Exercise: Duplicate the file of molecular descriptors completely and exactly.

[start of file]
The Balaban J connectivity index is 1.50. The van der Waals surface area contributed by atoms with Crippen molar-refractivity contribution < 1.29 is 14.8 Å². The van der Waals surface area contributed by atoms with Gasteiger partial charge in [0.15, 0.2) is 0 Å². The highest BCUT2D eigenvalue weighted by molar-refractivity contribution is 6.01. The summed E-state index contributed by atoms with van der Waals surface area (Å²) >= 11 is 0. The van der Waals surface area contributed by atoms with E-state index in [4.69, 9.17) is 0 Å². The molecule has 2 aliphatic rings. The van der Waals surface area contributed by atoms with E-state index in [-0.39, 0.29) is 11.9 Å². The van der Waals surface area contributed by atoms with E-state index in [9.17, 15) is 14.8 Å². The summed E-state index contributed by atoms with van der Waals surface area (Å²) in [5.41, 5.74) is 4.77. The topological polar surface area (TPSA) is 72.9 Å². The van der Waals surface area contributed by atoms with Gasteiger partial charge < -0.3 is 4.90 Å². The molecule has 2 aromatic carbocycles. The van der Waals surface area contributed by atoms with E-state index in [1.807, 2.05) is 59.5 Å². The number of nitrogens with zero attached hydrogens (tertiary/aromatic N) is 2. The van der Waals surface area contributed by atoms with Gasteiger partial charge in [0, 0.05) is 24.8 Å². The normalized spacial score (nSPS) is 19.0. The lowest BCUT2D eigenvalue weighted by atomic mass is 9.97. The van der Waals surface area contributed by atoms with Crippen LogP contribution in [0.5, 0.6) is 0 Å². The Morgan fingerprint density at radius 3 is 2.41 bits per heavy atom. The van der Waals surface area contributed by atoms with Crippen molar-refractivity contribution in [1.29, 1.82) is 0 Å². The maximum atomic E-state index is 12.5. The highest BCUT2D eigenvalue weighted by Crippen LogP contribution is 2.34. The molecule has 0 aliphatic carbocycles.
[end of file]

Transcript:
The Balaban J connectivity index is 1.50. The van der Waals surface area contributed by atoms with Crippen molar-refractivity contribution < 1.29 is 14.8 Å². The van der Waals surface area contributed by atoms with Gasteiger partial charge in [0.15, 0.2) is 0 Å². The highest BCUT2D eigenvalue weighted by molar-refractivity contribution is 6.01. The summed E-state index contributed by atoms with van der Waals surface area (Å²) >= 11 is 0. The van der Waals surface area contributed by atoms with E-state index in [4.69, 9.17) is 0 Å². The molecule has 2 aliphatic rings. The van der Waals surface area contributed by atoms with E-state index in [-0.39, 0.29) is 11.9 Å². The van der Waals surface area contributed by atoms with E-state index in [9.17, 15) is 14.8 Å². The summed E-state index contributed by atoms with van der Waals surface area (Å²) in [5.41, 5.74) is 4.77. The topological polar surface area (TPSA) is 72.9 Å². The van der Waals surface area contributed by atoms with Gasteiger partial charge < -0.3 is 4.90 Å². The molecule has 2 aromatic carbocycles. The van der Waals surface area contributed by atoms with E-state index in [1.807, 2.05) is 59.5 Å². The number of nitrogens with zero attached hydrogens (tertiary/aromatic N) is 2. The van der Waals surface area contributed by atoms with Gasteiger partial charge in [0, 0.05) is 24.8 Å². The normalized spacial score (nSPS) is 19.0. The lowest BCUT2D eigenvalue weighted by atomic mass is 9.97. The van der Waals surface area contributed by atoms with Crippen LogP contribution in [0.5, 0.6) is 0 Å². The Morgan fingerprint density at radius 3 is 2.41 bits per heavy atom. The van der Waals surface area contributed by atoms with Crippen molar-refractivity contribution in [1.29, 1.82) is 0 Å². The maximum atomic E-state index is 12.5. The highest BCUT2D eigenvalue weighted by Crippen LogP contribution is 2.34. The molecule has 0 aliphatic carbocycles.